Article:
After major water damage situations, such as those that result from storms, flooding, or burst pipes in a home, it may be necessary to dry wall cavities and other small spaces as part of the total restoration effort. When placing air movers and dehumidifiers close to the wall surface is proving ineffective, restoration professionals must drill holes into the surface to help speed evaporation.
Trapped moisture within a wall cavity can lead to the growth of mold, mildew, and bacteria, not to mention compromise structural integrity. This is known as secondary damage. Microbial growth will occur on the paper surface of gypsum wallboard if allowed to remain wet for extended periods of time. In most cases, this form of damage requires the removal of the affected material.
Wet walls can present a challenge to water damage restoration professionals. Walls are usually covered with a variety of finished surfaces, making choosing the appropriate drying technique difficult.
For walls with a single layer of wallboard and flat paint, the only drying tool needed is an air mover blowing warm, dry air along the wall surface.
For walls that are covered with vinyl wallpaper, high-gloss enamel paint, or walls with multiple layers of wallboard, it is necessary to drill holes into the wall to allow air to flow into the cavity (the space between the wall studs). Airflow in the cavity will increase the rate of evaporation, which speeds drying. You can enhance drying and evaporation efforts further by feeding air movers blowing into the wall with a dehumidifier, or warming wall surfaces with direct heat.
In order to reduce the need for extensive repairs, it is usually best to remove the baseboards and drill into the wall at the floor level. Before removing the base, use a pencil to score a light line at the top of the base. Remove the baseboard and drill holes beneath the faint pencil line. Repairs will be easier, and after the base is replaced or reset, the holes will usually be covered by the baseboards.
When drywall is installed over concrete block, it is generally dry-able if there is no insulation in the airspace between the gypsum and the block.
For walls with extensive moisture damage, it may be necessary to completely remove all wet wallboard and all wet insulation. Be sure to evaluate the needs of the situation carefully before going this route, as it is the most destructive and expensive to repair.
Typically, gypsum wallboard that has not sustained primary damage will restore quite well. All of the gypsum's strength is restored through the drying process, and sometimes even enhanced. Minimal swelling can sometimes occur, causing tape joints and fastener heads to become visible. If this should happen, and repairs cannot be made, the wallboard must be replaced.
Cabinets / Vanities
When drying cabinets and vanities, it is essential that restoration professionals take extra care to minimize damage while still thoroughly drying the structure. Unlike drywall, which can be easily patched and painted, holes drilled into cabinets cause permanent damage that ruins the entire cabinet (and greatly upsets the homeowner).
The best place to drill holes for drying cabinets and vanities is through the toe-kick, the cosmetic cover on the very bottom portion of the cabinet. The toe-kick is usually removable and/or replaceable.
If there is no access to the toe-kick, holes can be drilled through the shelving in the bottom of the cabinets, through the wall immediately behind the cabinets, or through the back wall of the cabinet itself. These holes are either located out of sight or can be easily repaired.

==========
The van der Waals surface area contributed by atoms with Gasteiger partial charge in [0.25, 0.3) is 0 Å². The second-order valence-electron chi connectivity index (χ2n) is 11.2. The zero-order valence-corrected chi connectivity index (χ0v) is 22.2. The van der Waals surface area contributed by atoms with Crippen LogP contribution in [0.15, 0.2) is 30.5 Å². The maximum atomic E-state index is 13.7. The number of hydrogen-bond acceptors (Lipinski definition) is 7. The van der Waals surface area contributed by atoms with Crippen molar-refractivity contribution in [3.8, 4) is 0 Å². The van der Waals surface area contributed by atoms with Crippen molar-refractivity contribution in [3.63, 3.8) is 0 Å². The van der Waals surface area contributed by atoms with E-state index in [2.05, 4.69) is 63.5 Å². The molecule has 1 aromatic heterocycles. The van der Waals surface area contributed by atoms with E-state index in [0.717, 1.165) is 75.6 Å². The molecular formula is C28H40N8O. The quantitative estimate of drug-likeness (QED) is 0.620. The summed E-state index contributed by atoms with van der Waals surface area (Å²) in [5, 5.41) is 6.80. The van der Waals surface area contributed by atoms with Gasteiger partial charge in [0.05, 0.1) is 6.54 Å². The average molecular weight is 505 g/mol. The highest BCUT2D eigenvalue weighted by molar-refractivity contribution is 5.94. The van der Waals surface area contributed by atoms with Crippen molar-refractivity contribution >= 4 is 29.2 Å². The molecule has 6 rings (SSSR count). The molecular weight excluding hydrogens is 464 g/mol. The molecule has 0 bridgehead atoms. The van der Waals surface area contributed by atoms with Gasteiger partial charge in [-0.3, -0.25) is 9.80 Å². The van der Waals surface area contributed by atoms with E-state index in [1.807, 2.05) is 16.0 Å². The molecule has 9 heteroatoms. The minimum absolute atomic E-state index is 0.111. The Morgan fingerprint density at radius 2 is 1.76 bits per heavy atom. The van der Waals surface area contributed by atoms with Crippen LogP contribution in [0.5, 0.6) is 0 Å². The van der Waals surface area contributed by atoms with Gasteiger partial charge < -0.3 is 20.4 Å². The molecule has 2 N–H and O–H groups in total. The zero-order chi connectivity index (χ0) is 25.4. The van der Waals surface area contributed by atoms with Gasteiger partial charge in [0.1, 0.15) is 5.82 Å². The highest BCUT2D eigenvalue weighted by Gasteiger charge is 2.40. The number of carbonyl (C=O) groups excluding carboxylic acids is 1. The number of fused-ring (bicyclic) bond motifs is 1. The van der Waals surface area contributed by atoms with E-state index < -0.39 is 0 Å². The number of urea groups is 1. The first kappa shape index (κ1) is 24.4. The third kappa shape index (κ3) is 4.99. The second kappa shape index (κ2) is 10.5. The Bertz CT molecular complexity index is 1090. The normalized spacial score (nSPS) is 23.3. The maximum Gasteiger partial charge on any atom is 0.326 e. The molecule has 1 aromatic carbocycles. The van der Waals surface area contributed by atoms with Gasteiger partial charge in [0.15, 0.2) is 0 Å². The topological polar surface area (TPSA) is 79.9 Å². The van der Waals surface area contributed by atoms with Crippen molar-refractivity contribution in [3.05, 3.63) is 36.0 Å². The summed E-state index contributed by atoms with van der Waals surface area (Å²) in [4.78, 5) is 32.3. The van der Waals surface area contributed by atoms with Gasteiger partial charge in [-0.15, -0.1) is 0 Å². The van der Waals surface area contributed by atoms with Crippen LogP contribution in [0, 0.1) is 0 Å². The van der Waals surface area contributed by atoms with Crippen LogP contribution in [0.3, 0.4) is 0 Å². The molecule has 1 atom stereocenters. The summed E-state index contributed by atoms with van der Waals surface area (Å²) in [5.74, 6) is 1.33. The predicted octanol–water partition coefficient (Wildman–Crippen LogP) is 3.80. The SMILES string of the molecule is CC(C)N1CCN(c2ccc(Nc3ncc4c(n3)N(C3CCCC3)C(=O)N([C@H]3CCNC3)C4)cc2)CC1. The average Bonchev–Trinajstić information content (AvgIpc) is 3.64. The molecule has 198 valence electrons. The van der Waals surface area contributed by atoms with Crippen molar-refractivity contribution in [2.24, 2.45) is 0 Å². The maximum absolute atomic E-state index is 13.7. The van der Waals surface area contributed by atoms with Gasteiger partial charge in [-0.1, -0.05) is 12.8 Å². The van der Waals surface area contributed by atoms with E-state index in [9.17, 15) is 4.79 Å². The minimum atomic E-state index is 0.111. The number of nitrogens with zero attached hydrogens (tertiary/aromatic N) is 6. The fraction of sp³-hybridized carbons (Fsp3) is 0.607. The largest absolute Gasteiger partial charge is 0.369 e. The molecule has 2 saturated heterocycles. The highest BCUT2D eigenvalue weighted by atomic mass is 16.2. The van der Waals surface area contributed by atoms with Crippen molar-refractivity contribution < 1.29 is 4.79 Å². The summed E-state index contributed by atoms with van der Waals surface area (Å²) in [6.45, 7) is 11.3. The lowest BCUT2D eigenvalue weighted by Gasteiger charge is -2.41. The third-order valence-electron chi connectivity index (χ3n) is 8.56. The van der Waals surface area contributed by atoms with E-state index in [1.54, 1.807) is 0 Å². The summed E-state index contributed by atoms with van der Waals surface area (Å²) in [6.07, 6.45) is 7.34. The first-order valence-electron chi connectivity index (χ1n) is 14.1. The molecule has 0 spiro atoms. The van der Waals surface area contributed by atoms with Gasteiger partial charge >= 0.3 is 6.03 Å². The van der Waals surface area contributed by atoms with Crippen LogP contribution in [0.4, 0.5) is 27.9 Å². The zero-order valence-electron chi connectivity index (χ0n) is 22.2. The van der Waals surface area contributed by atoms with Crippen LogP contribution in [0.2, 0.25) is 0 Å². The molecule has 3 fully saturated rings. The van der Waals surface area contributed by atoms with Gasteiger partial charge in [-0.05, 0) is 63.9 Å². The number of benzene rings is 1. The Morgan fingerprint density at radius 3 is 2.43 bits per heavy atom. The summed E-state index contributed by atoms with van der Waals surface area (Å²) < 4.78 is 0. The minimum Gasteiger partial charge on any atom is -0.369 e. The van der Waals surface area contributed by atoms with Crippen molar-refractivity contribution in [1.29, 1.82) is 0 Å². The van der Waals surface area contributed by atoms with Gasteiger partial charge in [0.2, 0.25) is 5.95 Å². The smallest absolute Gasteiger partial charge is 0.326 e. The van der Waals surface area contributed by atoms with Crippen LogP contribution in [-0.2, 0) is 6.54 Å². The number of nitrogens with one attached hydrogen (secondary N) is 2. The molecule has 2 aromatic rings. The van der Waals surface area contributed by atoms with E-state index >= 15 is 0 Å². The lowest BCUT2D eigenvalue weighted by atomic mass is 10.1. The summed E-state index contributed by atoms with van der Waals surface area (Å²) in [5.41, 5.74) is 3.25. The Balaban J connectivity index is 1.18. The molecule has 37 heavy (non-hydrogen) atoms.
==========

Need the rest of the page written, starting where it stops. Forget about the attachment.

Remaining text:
When drilling holes for your wall drying system, always use an adjustable drill stop to minimize penetrating plumbing or electrical lines hidden behind the wall.
Be sure to follow the EPA's Lead RRP procedures when drilling into drywall in buildings built before 1978. Older buildings may have lead paint, and it is essential for the protection of you, your crew, and building occupants that safe lead abatement procedures are followed.
Need technical help for a big job or assistance choosing the right products? Call a Jon-Don restoration expert at 1-800-400-9473!
The Typhoon offers a powerful 0.4 HP motor with 3 run speeds for all your drying challenges. Best of all, it only draws 3.0 amps! The two onboard GFCI outlets let you daisy chain multiple air movers, so you don't have to search for extra outlets. Just plug two fans into the Typhoon to eliminate the need for extension cords and power blocks.
While it may look like a traditional air mover, the PDS-21 is actually a self-contained wall cavity drying powerhouse that delivers hot air—up to 205°F—into difficult-to-dry areas, such as under sinks, behind cabinets, and under permanent furniture.
The MR160 Imaging Moisture Meter from FLIR is designed to instantly show professional contractors temperature differences in surface materials, allowing them to confirm the presence of moisture using penetrating or non-penetrating functions. Readings are compiled in a single, easy-to-read ice pallet.
The TurboVent InterAir Drying System from Dri-Eaz is a handy air mover accessory that will help you dry difficult areas, such as cabinets, cupboards, and walls. Simply attach it to your Sahara air movers and begin ducting air into three different areas at once.
The HP-PLUS Wall and Ceiling Drying Package is the improved version of Injectidry's HP60i wall and ceiling package. This unit is quieter (less than 60 dB), more powerful, and easier to set up than the original.
Dry walls without damage! The Dri-Eaz DriForce InterAir Drying System dries almost anywhere: ceilings, behind cabinets, beneath built-ins, insulated walls, firewalls, & vinyl-covered walls. Can be used on positive or negative air pressure.
The Video Borescope from Extech allows contractors to easily view and record high-quality images inside wall cavities and other hard-to-reach areas.